If you’ll find how to beat a pain point that customers experience together with your current offering, this might open up an entirely new market.

You could try to:

  • find a way to cut the price of your product, without a compromise on quality;
  • improve the materials used to make your product more appealing or durable;
  • create a ‘budget’ of your product;
  • redesign the packaging to make it recyclable, or reduce breakages in transit.

Improving existing products is usually easier and less risky than developing completely new ideas. You are likely to possess a far better understanding of the technologies involved and customer preferences for that sort of product. The development process is typically less complex, requires less investment, and maybe completed more quickly.

With any new product, there’s a risk that you simply might not produce what customers want. This risk is usually higher when new product ideas have supported the supply of the latest technologies or your own inspiration, instead of being customer-led.

So it’s a good idea to aim to solve a customer problem or improve customer experience, rather than merely rehash existing products.

During the development process, you may need to overcome technical hurdles. There is also likely to be a range of other operational risks: for example, ensuring that you have a secure supply of reliable components.

Finally, there’s the financial risk if your new product doesn’t generate sufficient demand at a price that’s profitable. Bear in mind that sales income will cover the value of development which you’ll incur additional marketing costs to stimulate demand for your new product.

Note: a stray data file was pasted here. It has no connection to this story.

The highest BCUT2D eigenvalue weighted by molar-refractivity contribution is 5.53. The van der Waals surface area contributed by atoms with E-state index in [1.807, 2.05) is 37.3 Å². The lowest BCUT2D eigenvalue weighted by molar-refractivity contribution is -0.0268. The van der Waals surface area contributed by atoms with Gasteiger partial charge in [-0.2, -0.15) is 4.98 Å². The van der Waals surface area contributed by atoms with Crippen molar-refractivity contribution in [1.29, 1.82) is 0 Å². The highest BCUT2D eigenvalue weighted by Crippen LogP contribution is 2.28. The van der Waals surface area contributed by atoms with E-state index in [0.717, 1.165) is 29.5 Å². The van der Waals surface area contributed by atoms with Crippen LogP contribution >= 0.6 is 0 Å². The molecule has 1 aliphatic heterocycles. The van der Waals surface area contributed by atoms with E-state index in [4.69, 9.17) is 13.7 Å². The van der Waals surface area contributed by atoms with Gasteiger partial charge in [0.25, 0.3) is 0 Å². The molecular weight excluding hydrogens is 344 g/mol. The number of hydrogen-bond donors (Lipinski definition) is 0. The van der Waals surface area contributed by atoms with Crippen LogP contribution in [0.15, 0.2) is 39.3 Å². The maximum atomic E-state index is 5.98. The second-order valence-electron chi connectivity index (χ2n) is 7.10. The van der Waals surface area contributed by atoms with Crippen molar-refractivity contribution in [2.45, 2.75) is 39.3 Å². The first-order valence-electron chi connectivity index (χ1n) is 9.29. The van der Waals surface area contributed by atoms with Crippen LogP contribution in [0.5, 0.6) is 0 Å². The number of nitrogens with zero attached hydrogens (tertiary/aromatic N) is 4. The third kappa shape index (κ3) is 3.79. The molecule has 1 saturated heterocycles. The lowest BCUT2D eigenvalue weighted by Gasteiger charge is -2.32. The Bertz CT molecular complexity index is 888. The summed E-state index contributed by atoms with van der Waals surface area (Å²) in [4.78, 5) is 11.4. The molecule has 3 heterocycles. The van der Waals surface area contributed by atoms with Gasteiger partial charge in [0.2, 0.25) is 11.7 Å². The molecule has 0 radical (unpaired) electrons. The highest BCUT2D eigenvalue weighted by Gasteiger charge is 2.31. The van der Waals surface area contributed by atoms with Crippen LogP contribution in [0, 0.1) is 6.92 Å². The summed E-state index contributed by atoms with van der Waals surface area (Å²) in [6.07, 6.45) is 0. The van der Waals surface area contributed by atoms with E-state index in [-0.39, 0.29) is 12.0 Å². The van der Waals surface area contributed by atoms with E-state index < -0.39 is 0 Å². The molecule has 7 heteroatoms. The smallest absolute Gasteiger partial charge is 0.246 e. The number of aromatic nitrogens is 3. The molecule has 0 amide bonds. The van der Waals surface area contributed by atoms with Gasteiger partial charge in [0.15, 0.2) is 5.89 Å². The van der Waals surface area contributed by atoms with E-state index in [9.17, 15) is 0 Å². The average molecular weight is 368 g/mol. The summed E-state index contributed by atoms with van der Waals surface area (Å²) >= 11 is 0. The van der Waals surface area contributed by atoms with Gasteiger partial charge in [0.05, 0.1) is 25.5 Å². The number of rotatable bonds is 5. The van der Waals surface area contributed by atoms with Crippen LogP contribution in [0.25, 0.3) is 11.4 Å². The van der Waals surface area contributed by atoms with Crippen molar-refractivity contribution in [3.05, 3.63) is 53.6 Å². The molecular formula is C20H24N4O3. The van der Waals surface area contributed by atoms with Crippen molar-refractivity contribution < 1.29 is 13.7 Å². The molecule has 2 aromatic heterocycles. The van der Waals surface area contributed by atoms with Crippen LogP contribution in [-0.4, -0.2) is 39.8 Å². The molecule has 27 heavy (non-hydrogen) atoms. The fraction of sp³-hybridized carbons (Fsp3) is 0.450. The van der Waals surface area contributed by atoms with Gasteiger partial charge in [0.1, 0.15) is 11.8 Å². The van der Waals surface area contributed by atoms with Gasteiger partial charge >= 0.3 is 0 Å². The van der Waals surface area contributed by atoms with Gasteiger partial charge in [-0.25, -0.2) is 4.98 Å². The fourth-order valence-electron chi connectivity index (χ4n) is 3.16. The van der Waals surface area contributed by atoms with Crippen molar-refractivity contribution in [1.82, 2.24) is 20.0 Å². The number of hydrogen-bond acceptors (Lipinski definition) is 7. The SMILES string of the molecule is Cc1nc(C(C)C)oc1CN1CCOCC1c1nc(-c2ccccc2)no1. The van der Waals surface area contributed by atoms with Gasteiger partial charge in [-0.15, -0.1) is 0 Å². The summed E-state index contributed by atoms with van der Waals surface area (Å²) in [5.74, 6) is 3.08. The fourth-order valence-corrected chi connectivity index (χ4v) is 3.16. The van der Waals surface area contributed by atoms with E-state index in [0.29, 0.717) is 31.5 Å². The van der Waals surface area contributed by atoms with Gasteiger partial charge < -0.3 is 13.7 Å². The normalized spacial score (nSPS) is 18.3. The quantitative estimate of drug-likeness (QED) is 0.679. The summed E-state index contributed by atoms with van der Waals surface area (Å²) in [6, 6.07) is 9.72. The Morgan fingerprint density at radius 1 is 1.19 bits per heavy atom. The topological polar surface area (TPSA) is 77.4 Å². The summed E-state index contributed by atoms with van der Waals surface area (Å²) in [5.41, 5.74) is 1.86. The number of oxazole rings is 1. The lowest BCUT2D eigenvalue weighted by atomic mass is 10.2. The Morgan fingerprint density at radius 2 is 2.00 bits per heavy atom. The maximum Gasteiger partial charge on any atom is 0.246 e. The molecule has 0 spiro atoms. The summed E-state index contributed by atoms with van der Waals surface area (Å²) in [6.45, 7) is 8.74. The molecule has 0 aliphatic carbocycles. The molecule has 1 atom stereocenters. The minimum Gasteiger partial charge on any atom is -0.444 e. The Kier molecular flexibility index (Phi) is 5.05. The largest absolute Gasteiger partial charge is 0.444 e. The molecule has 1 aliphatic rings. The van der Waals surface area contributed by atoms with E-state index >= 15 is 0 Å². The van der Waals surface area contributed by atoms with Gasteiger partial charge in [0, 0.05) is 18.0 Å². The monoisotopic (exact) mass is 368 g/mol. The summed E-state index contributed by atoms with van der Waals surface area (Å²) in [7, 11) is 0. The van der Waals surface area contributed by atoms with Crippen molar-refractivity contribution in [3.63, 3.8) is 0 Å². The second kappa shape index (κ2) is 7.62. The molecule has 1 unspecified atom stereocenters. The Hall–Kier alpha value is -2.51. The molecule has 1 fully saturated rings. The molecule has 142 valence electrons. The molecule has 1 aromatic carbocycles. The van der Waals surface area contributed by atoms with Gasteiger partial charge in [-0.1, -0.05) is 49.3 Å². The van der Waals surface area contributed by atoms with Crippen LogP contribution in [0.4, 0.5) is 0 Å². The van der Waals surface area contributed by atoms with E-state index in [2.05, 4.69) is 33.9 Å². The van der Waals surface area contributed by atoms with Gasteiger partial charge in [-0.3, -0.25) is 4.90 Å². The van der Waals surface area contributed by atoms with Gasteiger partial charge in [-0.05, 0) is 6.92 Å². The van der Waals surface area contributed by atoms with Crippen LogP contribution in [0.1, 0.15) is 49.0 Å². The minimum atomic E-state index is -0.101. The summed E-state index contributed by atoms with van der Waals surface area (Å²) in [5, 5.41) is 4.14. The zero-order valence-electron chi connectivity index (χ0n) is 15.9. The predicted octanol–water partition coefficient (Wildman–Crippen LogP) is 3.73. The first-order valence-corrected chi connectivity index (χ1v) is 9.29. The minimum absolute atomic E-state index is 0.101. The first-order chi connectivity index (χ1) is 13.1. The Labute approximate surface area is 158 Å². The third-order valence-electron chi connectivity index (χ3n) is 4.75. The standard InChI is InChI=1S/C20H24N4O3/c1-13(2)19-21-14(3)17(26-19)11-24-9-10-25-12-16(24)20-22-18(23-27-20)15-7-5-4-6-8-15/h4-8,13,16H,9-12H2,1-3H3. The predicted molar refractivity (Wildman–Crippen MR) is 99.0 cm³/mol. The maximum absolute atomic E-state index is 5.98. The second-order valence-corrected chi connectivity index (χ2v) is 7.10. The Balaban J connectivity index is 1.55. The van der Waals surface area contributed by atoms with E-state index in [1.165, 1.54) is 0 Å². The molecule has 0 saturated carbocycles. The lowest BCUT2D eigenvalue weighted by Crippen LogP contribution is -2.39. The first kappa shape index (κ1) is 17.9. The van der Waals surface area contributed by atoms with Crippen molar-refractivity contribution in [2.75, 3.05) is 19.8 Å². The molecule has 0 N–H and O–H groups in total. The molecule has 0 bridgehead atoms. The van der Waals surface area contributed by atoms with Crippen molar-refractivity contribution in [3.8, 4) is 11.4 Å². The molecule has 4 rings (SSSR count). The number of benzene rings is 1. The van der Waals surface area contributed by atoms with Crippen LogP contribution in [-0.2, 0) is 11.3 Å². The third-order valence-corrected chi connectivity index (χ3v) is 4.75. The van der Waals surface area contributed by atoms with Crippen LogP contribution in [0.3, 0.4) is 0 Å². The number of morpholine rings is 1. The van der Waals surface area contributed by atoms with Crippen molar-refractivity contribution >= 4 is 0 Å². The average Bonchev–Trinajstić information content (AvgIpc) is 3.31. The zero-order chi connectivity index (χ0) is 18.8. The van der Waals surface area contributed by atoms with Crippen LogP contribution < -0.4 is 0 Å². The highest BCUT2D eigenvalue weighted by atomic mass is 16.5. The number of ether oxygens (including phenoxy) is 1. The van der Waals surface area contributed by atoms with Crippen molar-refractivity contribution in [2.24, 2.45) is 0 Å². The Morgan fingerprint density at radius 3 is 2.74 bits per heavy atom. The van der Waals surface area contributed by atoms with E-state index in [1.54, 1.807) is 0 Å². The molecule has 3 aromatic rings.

Wherever possible, look for evidence that you are working along the right lines. Market research can help make sure that there’s sufficient customer demand, that you simply are meeting customer requirements, which you set the proper price. It can also be a good idea to produce a prototype.

If your innovation is ground-breaking then research might not help, because there might be no in comparison to measure your idea against. Also, customers may not be able to visualize how a completely new innovation might help them solve a problem if they haven’t considered it to be a problem until now.

You will get to use careful marketing to make sure consumers understand an innovative product’s benefits. In some cases, the new product may not see success for some time, until there is a critical mass of consumers who clearly understand why they should buy it.

In some instances, it may not be worth being the first to market with a completely new idea. Similarly, you might be better off designing a new product to use existing components: even if new components might make an even better product, they also increase the risk.

An over-ambitious project may fail, either because it is technically too complex or because it requires a level of resource that you cannot afford or that isn’t justified by the likely returns. In cases like this, it’s worth considering whether a less ambitious project would be more likely to succeed.

Even if you manage to develop a new product, you will only be successful if the product is profitable. This is less likely to happen if:
you operate during a market where customers resist paying a big price premium for brand spanking new products; your customer base is small and you find it difficult to reach new customers; it’s easy for competitors to copy your new product.